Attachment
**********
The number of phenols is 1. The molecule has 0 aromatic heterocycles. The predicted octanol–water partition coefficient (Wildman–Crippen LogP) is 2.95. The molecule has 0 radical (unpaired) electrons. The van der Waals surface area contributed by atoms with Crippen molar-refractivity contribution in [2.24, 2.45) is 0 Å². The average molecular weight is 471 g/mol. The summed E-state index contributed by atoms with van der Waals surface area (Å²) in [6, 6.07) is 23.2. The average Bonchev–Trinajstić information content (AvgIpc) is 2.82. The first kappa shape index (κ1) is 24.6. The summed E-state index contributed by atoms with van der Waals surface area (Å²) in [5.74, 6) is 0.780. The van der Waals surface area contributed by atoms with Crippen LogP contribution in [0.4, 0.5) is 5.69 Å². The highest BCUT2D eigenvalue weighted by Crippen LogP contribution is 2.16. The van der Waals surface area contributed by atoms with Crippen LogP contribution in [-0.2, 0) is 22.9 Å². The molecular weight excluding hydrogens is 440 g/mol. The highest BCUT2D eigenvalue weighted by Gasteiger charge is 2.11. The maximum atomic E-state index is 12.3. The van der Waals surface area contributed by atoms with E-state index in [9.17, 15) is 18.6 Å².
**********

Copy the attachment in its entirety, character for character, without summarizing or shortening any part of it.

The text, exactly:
The number of phenols is 1. The molecule has 0 aromatic heterocycles. The predicted octanol–water partition coefficient (Wildman–Crippen LogP) is 2.95. The molecule has 0 radical (unpaired) electrons. The van der Waals surface area contributed by atoms with Crippen molar-refractivity contribution in [2.24, 2.45) is 0 Å². The average molecular weight is 471 g/mol. The summed E-state index contributed by atoms with van der Waals surface area (Å²) in [6, 6.07) is 23.2. The average Bonchev–Trinajstić information content (AvgIpc) is 2.82. The first kappa shape index (κ1) is 24.6. The summed E-state index contributed by atoms with van der Waals surface area (Å²) in [5.74, 6) is 0.780. The van der Waals surface area contributed by atoms with Crippen LogP contribution in [0.4, 0.5) is 5.69 Å². The highest BCUT2D eigenvalue weighted by Crippen LogP contribution is 2.16. The van der Waals surface area contributed by atoms with Crippen LogP contribution in [-0.2, 0) is 22.9 Å². The molecular weight excluding hydrogens is 440 g/mol. The highest BCUT2D eigenvalue weighted by Gasteiger charge is 2.11. The maximum atomic E-state index is 12.3. The van der Waals surface area contributed by atoms with E-state index in [9.17, 15) is 18.6 Å².